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Re: IR the genius

Post  fring151 on Wed Jun 11, 2014 11:02 am

counterpoint wrote:Lets not take one or two inadequately picturized songs to make general accusations. First of all a director is not just a video song shooter. There is a whole lot more to his films, especially if he is a top drawer director, than just songs. Some times songs are even reluctant compromises. Also, directors like Mani have been widely acclaimed to have been the best at picturizing songs no matter who the MD they worked with. Actually IR himself sometime back singled out  MR and Balu Mahendra as the two directors who could describe exactly what they wanted to him and what they picturized later did not deviate a bit from what they had told him earlier. 


It is not just one or two songs which were inadequately picturised but most. I don't get what the big deal is about the video of Sundari kannal oru sedhi is. It's pretentious at best. The song that has actually been picturised well in that movie is 'Chinna thaayaval'. And I heartily disagree that the picturisations helped the music in ANY way. A song cannot stand the test of time merely on the strength of its video whereas it can on the strength of the music (and/or lyrics). So whereas picturisation in the larger scheme of things is admittedly of limited importance, it does reveal the limitations of the director.

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Re: IR the genius

Post  fring151 on Wed Jun 11, 2014 11:30 am

counterpoint wrote:Actually IR himself sometime back singled out  MR and Balu Mahendra as the two directors who could describe exactly what they wanted to him and what they picturized later did not deviate a bit from what they had told him earlier. No wonder Karthik Raja says that his dad is inspired by such directors. And now when  you turn around and say "they didnt rise to my level" doesnt make much sense. 

I do have some respect for both these directors (more for BM than MR) but they both have/had many limitations.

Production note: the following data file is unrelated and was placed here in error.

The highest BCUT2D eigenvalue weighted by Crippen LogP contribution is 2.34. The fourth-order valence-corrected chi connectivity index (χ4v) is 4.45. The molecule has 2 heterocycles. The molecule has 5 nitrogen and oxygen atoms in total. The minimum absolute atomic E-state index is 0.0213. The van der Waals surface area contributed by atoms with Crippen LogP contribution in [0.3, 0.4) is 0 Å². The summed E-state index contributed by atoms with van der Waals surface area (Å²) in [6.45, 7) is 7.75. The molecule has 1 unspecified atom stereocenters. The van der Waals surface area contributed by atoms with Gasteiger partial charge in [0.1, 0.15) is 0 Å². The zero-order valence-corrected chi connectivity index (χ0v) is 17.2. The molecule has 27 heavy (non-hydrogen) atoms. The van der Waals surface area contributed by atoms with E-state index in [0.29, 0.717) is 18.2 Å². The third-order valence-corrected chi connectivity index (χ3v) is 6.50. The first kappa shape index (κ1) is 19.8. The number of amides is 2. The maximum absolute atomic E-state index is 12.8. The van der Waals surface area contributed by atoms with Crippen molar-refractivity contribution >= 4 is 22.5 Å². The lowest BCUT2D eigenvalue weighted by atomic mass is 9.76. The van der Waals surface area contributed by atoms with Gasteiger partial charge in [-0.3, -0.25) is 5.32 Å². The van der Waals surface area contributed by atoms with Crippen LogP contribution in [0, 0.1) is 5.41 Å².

• Neither Agni natchathiram nor Mouna ragam nor Thalapathi will stand up to serious scrutiny as wholesome creations whereas the soundtracks will easily pass the strictest assessments. And these are supposedly Mani's landmark movies. Whereas they are just another soundtrack from IR's vast oeuvre. 
  • The themes and subjects they dealt with were restricted to romance, infidelity, family drama, the works. This is not to say Veedu or Moondram pirai were not good films (they were great!), but neither of the directors truly challenged IR to come up with something unique by conceiving and executing a script like say 'Sleuth' or 'Lives of others' to quote 2 random examples that come to mind. IR meanwhile has explored and experimented with countless musical idioms and ideas even within the restrictive stultifying medium that is Tamil cinema of the 80s. 
  • As I said earlier, I am guessing this is possibly one of IR's big varuthhams- not having had the chance to stretch his creativity even more, being genuinely inspired by an equally versatile and 'genius' director to come up with an opulent symphonic score for a well-made epic or sci-fi or even slick action thriller (or more movies like even Salangai oli or Guna ). Now I am hoping no one jumps to defend Ponnar Sankar as a well made epic movie.

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Re: IR the genius

Post  Drunkenmunk on Wed Jun 11, 2014 1:41 pm

crimson king wrote:If a movie aficionado could tell me what is the one thing that a KB or MR did from the point of view of technique or style without which the WORLD of movie making would have lost something substantial, I could then begin to evaluate them as genius.  Because in IR's case, what he achieved is truly without precedent and we should not downplay it just because some other movie personalities also achieved a lot of popularity in their heyday.  The same constraints applied to him as KB or MR so how is it that he alone found a way to infuse something cerebral within essentially commercial music.  Why did KB or MR have to make out and out commercial potboilers (Punnagai Mannan and Agni Natchatram) and rely on IR to enrich these films instead of simply refusing such projects if they were so great.  

We cannot confuse popularity with genius.  Kamal Haasan is not a genius, just a multi-talented artist.  If we call all highly talented artists genius, then we use the word too lightly.
First para, exactly my point. Well articulated, komblit agreement.

Second para. Fair enough. Point taken.

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IR the genius

Post  app_engine on Wed Jun 11, 2014 4:55 pm

Nice discussion on IR / genius topic!

I don't want these interesting posts to get buried in this "anything" thread, will try to pick & move them into a separate "IR the genius" thread when I have bandwidth Smile
=====================================================================
EDIT : The move is completed, now the discussion can continue in this new thread...

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Re: IR the genius

Post  V_S on Wed Jun 11, 2014 6:48 pm